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Sharon Xuereb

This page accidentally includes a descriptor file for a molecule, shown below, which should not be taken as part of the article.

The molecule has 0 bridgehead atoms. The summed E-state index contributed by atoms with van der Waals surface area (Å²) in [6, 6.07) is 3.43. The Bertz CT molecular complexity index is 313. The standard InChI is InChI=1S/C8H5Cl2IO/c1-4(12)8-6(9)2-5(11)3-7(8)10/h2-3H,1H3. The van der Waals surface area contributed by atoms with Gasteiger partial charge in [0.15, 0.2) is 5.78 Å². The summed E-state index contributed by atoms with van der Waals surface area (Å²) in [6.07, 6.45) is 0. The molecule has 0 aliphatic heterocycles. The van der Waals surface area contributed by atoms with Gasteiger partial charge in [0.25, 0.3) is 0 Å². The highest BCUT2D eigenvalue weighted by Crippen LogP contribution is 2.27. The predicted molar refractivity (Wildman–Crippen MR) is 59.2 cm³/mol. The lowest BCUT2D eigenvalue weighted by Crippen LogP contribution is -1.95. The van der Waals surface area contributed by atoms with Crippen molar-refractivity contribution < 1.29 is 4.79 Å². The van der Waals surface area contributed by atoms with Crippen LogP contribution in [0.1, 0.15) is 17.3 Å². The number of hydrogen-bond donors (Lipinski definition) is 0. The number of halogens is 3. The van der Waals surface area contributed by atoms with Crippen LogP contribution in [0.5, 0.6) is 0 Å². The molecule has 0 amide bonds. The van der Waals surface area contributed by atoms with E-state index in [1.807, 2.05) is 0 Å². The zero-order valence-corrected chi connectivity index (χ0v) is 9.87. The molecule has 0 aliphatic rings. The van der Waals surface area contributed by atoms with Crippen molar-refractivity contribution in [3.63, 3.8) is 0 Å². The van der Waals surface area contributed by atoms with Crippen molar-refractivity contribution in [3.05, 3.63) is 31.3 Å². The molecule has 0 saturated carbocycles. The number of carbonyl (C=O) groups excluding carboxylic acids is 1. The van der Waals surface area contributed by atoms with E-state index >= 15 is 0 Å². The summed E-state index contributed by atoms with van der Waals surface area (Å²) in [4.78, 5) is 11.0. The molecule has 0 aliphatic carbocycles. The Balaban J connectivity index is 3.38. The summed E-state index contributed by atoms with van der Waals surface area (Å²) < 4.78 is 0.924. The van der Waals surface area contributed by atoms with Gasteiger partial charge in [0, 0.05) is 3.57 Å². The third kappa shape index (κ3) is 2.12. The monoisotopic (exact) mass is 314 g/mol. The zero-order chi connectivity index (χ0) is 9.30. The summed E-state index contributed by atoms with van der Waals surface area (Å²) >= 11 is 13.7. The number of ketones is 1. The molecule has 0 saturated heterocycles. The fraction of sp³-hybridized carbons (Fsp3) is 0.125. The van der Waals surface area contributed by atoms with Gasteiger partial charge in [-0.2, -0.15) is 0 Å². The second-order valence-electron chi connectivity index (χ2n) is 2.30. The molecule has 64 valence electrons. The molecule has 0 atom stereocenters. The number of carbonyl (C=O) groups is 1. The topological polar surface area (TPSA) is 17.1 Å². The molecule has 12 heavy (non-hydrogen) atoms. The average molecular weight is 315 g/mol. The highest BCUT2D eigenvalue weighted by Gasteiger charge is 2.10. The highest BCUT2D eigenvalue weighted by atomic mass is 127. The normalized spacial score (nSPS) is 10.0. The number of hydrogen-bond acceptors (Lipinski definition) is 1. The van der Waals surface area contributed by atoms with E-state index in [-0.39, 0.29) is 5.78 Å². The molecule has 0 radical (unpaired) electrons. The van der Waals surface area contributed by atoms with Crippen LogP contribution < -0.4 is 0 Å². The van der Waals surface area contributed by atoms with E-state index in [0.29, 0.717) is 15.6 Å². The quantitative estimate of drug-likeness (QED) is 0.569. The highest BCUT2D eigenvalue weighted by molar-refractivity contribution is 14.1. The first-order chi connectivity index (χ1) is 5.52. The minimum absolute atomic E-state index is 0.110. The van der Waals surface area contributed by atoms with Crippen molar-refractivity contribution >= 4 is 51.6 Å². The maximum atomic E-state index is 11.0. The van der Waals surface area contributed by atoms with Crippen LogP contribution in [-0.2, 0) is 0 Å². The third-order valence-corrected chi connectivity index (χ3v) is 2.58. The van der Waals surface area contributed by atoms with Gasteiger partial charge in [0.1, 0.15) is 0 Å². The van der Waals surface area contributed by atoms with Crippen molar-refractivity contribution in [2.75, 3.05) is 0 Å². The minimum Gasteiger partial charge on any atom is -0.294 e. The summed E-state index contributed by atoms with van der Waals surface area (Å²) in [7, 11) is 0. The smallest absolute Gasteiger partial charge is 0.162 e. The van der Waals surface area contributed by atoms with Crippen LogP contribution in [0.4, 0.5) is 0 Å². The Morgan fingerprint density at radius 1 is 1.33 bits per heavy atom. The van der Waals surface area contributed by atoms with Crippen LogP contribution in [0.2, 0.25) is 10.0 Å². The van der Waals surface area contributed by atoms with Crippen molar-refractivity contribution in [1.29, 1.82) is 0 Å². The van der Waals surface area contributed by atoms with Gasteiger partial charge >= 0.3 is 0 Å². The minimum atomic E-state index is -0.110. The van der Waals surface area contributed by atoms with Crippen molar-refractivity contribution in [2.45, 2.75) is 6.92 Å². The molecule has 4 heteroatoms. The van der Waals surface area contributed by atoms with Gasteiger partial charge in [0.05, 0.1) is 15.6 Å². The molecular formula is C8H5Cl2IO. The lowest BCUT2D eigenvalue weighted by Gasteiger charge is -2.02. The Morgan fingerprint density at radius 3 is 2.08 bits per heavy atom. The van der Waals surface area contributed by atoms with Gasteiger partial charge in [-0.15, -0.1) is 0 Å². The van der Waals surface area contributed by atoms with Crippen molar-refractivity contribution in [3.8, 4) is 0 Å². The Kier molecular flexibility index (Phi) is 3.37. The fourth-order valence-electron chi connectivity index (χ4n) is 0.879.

In combat, anger becomes a new baseline and is promoted by peers as an acceptable means of militaristic motivation and coping with the atrocities of war. Unable to reconcile anger upon returning home, some veterans are forced to seek help via nontraditional paths. This interpretative phenomenological study explored the lived experience of male combat veterans who struggled with anger dysregulation issues and sought help from veteran peers on social media. Research questions were developed using the modal model of emotion as a guide for emotional dysregulation. Interviewed participants were invited to share lived experience of anger dysregulation, what help-seeking meant, and how they experienced using social media for management of anger dysregulation. Ten male combat veterans were recruited through snowballing and social media, they were interviewed via Skype. The results of the analyses revealed 7 major themes: emotional distress, shifting identity, reprisal, resistance to formal treatment, emotional reconciliation, social media use, and combat elitism. Participants shared beliefs that current support systems for anger dysregulation were neither fairly implemented nor effective for anger. Further revealed was that social media afforded veterans the opportunity to take advantage of anonymity, engage on their terms, rapidly target peers with similar combat and subsequent anger dysregulation experience, and learn how to rethink and reappraise to reconcile anger. This study contributes to an enhanced scholarly understanding of veterans'€™ nonconventional help-seeking approaches for anger dysregulation. Recommendations are provided to practitioners to support, promote, and be a voice for the voiceless to effect social change by advocating for and defending those who have defended the nation.

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